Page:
Death masks, in a slightly weird but strangely beautiful way, were a way for the faces of the dead to be preserved and remembered for eternity. Also known as a funeral mask, these "masks" were commonly made out of wax or plaster, and were made shortly after the death of a loved one. These were more common during times when photography was not yet around, so what's a better way to preserve the face of your beloved than to create what was essentially a 3D bust of the persons face?! After drying, the death masks could either be used as memento mori, or they could be used to help assist in future portraits that were to be made of the deceased.
The great thing about these molds were that they could capture details of the persons face, which could help artists to create a painting that was as realistic of the person as possible. However, sometimes the molds would create their own sort of distortions of the persons face, since the weight of the plaster could essentially be shaped into anything. Occasionally, the masks were placed on the faces of the dead just before their burial, and they were even buried with the actual mask on. Think ancient Egypt, and how their mummified bodies are often seen with masks on; only difference being that the Egyptian death masks were sculptures rather than molds, but that changed as the Middle Ages came, and casts were physically made of the deceased.
It is important to note, though, that by the time these masks were used during the Middle Ages, the masks were not left on the dead, nor were the deceased buried with the masks on like the ancient Egyptians were. The masks were used during the funeral ceremony, and then would later become displayed in the society's museums, libraries, and even universities. Believe it or not, death masks were also used to serve another purpose: forensic science! Before the use of photography, molds of the faces of the deceased could be made for bodies that could not be identified. The death mask could then be presented to the public, and hopefully the person's friends or family could identify the face of the person and help identify the body - it's a pretty crazy early form of forensic science, but it was a great utilization of the molds.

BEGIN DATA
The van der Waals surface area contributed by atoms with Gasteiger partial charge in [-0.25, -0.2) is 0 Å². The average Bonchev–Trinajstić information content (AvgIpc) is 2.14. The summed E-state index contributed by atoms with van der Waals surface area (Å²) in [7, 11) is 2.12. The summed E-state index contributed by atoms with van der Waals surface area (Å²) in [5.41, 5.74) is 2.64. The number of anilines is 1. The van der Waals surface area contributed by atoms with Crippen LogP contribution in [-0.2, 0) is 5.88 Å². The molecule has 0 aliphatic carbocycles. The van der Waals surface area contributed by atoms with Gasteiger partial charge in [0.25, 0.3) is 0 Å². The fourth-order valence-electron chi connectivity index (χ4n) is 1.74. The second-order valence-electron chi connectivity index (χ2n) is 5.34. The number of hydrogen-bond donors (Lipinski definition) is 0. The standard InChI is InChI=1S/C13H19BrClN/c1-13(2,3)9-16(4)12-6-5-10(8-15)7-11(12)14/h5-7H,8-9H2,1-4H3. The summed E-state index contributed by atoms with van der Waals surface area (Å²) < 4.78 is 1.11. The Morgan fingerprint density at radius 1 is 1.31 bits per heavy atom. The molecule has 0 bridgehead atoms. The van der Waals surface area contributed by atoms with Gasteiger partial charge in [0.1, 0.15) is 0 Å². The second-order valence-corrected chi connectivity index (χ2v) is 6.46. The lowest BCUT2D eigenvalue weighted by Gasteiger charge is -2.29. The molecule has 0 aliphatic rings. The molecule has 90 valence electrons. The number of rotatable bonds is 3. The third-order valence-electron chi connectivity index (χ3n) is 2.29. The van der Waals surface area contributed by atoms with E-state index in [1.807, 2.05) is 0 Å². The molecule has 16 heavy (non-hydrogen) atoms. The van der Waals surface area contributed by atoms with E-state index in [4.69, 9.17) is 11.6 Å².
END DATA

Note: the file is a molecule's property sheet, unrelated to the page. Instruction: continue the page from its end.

While many people may not know what death masks are today, they played a tremendous role in the human history. They helped the grieving family remember and honor their lost loved one, and they helped document the appearance of many famous figures throughout society. such as Napoleon Bonaparte, Ludwig Van Beethoven, Abraham Lincoln, Benjamin Franklin, Oliver Cromwell, and many more. (If you are interested in seeing the death masks of these figures, as well as a bunch of other notable figures, check out this site!) There are still people today who are out there forever solidifying the faces of their families and friends in the form of a death mask, as well as life masks (same process only it is performed on the living), and it is a beautiful - yet often forgotten - part of our past.